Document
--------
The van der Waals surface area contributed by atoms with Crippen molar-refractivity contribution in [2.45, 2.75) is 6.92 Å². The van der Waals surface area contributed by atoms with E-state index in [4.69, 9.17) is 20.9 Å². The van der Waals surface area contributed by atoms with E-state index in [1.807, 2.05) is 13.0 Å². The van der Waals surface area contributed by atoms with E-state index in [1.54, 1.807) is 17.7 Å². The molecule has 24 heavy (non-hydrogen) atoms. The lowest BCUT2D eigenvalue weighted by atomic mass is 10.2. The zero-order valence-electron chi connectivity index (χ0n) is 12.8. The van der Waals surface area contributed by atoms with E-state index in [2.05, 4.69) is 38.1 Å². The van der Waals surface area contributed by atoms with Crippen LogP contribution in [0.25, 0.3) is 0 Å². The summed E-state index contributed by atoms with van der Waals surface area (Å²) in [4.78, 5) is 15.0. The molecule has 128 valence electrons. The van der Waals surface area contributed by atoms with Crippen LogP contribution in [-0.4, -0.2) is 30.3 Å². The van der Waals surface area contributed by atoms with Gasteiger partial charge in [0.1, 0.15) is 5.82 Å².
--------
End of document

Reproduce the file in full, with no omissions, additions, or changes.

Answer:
The van der Waals surface area contributed by atoms with Crippen molar-refractivity contribution in [2.45, 2.75) is 6.92 Å². The van der Waals surface area contributed by atoms with E-state index in [4.69, 9.17) is 20.9 Å². The van der Waals surface area contributed by atoms with E-state index in [1.807, 2.05) is 13.0 Å². The van der Waals surface area contributed by atoms with E-state index in [1.54, 1.807) is 17.7 Å². The molecule has 24 heavy (non-hydrogen) atoms. The lowest BCUT2D eigenvalue weighted by atomic mass is 10.2. The zero-order valence-electron chi connectivity index (χ0n) is 12.8. The van der Waals surface area contributed by atoms with E-state index in [2.05, 4.69) is 38.1 Å². The van der Waals surface area contributed by atoms with Crippen LogP contribution in [0.25, 0.3) is 0 Å². The summed E-state index contributed by atoms with van der Waals surface area (Å²) in [4.78, 5) is 15.0. The molecule has 128 valence electrons. The van der Waals surface area contributed by atoms with Crippen LogP contribution in [-0.4, -0.2) is 30.3 Å². The van der Waals surface area contributed by atoms with Gasteiger partial charge in [0.1, 0.15) is 5.82 Å².